This zip-tie chair is at the vanguard of a revolution in manufacturing
We keep asking the question: "in a world where everything can be digitized, why move material when we are interested in ideas, creativity and talent?" Here is yet another example of how things are changing. William Holman designed this clever Zip Tie Lounge Chair. He describes it:
The chair takes advantage of the flexibility inherent in zip tie joinery to create an articulated hammock of seating panels that conforms to the body. Modern, lightweight, and laid-back, it can be customized with different veneers or colors of zip tie. When it comes time to move, the chair breaks down with a pair of scissors and packs into a 24 inch-square package weighing less than 20 pounds.
But the process and the thinking behind it is the real revolution.
The Zip Tie Lounge Chair is a new flat-pack offering from London-based startup OpenDesk and Baltimore-based studio Object Guerilla. Cut on a CNC router from a half-sheet of plywood in less than an hour, the frame stitches together with 44 zip ties in a matter of minutes. OpenDesk's platform allows users to download the plans and cut files for free, or use the OpenDesk network to contract a local fabricator to cut, sand, and ship the chair in kit form.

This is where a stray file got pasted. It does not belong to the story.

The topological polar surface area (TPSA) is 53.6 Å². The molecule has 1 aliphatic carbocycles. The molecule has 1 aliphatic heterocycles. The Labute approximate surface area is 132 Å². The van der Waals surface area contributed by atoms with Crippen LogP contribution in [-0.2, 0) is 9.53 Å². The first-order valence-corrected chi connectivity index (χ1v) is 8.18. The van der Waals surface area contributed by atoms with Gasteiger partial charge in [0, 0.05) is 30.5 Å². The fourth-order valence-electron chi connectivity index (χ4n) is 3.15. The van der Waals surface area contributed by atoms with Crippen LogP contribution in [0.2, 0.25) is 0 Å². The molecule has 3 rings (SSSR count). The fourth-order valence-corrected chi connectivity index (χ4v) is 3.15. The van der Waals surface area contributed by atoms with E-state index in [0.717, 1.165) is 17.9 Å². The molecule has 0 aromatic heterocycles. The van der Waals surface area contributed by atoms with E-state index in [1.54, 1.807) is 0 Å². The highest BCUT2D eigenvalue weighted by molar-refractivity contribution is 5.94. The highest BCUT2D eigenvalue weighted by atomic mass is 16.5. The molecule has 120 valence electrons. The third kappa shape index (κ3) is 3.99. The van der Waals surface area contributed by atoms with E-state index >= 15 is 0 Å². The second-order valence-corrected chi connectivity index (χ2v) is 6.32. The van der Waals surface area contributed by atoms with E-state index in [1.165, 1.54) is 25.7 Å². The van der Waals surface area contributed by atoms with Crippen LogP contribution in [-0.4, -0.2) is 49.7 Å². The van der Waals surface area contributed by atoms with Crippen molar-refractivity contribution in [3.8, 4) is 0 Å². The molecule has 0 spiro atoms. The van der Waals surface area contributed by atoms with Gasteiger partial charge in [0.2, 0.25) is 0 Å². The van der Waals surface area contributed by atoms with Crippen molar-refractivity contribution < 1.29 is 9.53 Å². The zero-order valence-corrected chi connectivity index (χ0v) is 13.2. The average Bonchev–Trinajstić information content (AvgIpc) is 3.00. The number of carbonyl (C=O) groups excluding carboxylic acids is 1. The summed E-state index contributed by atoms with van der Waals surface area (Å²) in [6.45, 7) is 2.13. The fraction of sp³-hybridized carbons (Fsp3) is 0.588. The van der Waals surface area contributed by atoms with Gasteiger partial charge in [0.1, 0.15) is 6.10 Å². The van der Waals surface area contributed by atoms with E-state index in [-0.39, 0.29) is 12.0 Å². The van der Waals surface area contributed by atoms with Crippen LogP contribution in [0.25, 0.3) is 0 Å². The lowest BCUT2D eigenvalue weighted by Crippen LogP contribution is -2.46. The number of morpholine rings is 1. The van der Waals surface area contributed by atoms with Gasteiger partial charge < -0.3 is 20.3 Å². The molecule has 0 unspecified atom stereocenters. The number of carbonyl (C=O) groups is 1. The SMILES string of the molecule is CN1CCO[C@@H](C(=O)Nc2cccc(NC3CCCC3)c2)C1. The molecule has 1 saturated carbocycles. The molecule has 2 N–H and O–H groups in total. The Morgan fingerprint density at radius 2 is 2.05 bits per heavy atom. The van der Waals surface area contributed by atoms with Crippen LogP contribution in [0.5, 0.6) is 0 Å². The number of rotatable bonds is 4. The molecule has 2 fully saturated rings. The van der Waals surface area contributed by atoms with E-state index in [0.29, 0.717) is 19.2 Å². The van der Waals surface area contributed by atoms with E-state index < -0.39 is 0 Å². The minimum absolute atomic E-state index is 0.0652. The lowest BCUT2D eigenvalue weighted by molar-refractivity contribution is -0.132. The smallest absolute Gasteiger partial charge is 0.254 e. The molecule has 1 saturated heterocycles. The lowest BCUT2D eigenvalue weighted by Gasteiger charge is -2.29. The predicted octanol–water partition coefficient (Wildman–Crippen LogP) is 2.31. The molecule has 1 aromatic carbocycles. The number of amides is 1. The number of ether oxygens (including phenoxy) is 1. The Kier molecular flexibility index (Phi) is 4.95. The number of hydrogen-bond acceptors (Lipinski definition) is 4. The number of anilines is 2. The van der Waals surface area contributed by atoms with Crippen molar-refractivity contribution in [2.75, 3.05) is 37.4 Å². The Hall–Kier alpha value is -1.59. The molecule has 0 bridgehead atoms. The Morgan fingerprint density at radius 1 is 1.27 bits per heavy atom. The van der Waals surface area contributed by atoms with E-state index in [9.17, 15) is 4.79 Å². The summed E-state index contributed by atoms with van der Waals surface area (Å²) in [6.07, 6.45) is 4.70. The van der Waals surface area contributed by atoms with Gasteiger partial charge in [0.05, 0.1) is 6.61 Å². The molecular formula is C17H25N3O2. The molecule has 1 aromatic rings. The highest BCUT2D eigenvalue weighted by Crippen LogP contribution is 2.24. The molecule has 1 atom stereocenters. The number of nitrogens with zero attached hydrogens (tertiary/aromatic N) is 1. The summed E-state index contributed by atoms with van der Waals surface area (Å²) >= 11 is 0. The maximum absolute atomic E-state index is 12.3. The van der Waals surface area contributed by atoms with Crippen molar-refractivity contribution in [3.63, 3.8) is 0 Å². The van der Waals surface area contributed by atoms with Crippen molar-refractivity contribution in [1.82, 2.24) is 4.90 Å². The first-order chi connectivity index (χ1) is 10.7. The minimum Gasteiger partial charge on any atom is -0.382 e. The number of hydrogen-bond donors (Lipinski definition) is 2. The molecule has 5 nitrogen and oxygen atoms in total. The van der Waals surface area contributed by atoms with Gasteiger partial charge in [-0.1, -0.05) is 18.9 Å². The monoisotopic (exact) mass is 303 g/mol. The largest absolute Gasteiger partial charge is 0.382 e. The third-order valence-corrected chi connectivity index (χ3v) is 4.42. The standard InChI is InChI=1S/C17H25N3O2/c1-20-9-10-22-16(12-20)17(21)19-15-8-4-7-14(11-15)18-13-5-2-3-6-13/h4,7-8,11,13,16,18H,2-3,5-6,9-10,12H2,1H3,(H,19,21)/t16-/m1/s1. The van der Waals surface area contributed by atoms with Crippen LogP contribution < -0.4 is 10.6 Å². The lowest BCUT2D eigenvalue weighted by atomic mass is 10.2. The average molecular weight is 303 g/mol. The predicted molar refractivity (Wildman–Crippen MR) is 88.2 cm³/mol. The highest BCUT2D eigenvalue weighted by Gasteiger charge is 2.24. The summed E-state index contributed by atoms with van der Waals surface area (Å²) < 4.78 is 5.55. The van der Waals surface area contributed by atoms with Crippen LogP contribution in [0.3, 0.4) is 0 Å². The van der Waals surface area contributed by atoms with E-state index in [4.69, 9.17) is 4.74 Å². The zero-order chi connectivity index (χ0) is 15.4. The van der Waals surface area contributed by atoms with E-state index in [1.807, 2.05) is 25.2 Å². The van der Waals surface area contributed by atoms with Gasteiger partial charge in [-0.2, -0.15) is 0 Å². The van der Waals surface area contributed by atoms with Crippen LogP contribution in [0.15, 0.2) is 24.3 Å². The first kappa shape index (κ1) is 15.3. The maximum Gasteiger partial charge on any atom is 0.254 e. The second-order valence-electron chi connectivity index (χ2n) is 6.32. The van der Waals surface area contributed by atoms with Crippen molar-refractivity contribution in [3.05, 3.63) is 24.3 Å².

3D printing may get all of the pixels these days, but CNC routers can do big useful things like furniture and houses, out of much greener materials like sustainably sourced woods and plywoods. OpenDesk offers a wide range of furniture from a global network of makers and designers so that you can get internationally sourced designs made locally. No more schlepping out to the big blue and yellow box store in the 'burbs when there is a CNC shop on Main Street.
© Studio Minale-Maeda
Toss a 3D printer into the mix and you get hybrids like this furniture from Studio Minale-Maeda. You get the sophisticated connection combined with simple dimension lumber and sheet goods, for people who consider the zip tie a little to primitive. This could well be the future of furniture.
On the other hand, others ask, how sustainable is digital fabrication?